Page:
A semi-documentary dramatization of five weeks in the life of Vice Admiral William F. "Bull" Halsey, Jr., from his assignment to command the U.S. naval operations in the South Pacific to ... See full summary »
With the end of the Revolutionary War in 1783, General George Washington took Colonel Hamilton with him into the newly formed government. While the main disagreements in the early days was ... See full summary »
The family consists of Pat, the cop, Mike the fireman, Danny the boxing promoter and Ma. Pat wants Danny to get a real job, because most of his fighters end up in Polookaville and Pat wants... See full summary »
Olivia de Havilland
Automaker James Alden is told to retire by his doctors and does so in deference to his wife Laura and daughter 'Babs.' He is not only bored after six months, but is told by a life insurance salesman that retired men are bad risks. So James secretly responds to an ad in the newspaper about a garage being for sale, but he (using the alias Charlie Miller) buys only half of the garage, since the other half was already sold to Bill Merrick, who becomes his partner. The ex-owner, Peterson, was dishonest in not revealing he was opening a new gas station near the new highway a mile down the road where most of the traffic will be. Not willing to be slickered by anybody, Charlie and Bill buy and elegantly rebuild a decrepit building across the street from Peterson's new station and compete handily with the charlatan. James uses a pretense to get away every day, but wonders how long he can keep up his double life. Written by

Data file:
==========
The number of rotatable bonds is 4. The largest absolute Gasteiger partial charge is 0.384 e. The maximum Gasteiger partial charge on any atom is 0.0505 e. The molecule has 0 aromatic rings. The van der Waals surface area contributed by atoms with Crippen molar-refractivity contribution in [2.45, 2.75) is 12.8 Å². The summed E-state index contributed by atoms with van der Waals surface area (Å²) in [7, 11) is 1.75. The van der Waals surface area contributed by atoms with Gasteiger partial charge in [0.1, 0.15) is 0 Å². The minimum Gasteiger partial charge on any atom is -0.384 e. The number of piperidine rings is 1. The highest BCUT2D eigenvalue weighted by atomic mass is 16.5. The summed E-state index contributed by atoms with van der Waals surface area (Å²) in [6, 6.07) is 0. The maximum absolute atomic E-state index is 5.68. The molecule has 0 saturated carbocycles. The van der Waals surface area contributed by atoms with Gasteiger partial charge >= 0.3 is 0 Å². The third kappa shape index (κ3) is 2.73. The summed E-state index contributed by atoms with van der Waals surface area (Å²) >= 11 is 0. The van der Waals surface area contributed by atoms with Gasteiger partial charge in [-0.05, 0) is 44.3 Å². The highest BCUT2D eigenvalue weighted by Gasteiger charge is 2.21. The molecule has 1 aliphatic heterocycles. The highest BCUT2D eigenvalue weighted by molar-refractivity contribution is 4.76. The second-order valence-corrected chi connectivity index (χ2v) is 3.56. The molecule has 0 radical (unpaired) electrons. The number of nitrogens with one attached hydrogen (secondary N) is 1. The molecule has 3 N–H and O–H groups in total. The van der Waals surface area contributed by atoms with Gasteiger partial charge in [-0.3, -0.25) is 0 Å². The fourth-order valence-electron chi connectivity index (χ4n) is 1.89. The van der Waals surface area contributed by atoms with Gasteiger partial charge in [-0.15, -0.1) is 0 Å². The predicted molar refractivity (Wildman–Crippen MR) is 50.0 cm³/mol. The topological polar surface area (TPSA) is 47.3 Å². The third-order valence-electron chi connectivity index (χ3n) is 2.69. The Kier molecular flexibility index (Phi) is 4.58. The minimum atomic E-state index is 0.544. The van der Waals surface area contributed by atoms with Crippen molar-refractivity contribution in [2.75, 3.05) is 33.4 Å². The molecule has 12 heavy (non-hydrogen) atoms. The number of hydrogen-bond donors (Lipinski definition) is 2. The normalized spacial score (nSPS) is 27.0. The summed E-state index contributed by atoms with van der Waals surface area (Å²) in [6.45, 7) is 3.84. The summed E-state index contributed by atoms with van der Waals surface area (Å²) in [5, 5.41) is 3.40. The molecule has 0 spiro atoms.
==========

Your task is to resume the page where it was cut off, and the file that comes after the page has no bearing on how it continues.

Arthur Hausner <email@example.com>
It was James Cagney's small role (as a fast-talking insurance salesman) in this film that made William A. Wellman decide to cast him in the lead role of Tom Powers in The Public Enemy (1931). He had initially been cast as Matt Doyle, with Edward Woods playing Tom, but Wellman was so impressed by Cagney that he reversed the roles. See more »
If you see "The Millionaire" come on TV, check it out. Record it if you can't watch it 'live'. This is a wonderful and funny movie. In brief, the owner of an automobile manufacturing company - apparently patterned on Henry Ford - is told by his doctor that he must retire or the stress may kill him. He turns over his company to underlings and soon we see him out west in California, sitting in a chair at a lawn party, blanket over his legs, and a young woman asks him if he wants a piece of buttered toast. Telling her he's not allowed - his plain 'wafer' is waiting for him - he tells her he can only have it on his birthday next April. "You'll call again in the Spring..." he suggests.
There is a wonderful appearance by a very young Jimmy Cagney as an insurance salesman who refuses to sell him life insurance after learning that he is retired. Cagney tells him that once men retire to the sidelines they just fall apart. He suggests that the older man buy a business and run it 'as a toy' to give himself something to do.
The old guy does just that - he and a younger man buy a service station but it turns out they've been swindled. The old guy sets about evening the score.
You can't help but like the main character, and his dry wit is such a difference from the punch-you-in-the-stomach "humor" of today's comedy, much of which depends on precocious kids and sexual innuendo and poddy-mouth comments. No sir, this old film has some genuine humor, if you are mature and intelligent enough to appreciate it.
I snagged this film and burned it to a DVD, and am glad I did. It's a great old movie - if you can see it, I promise you'll enjoy it.
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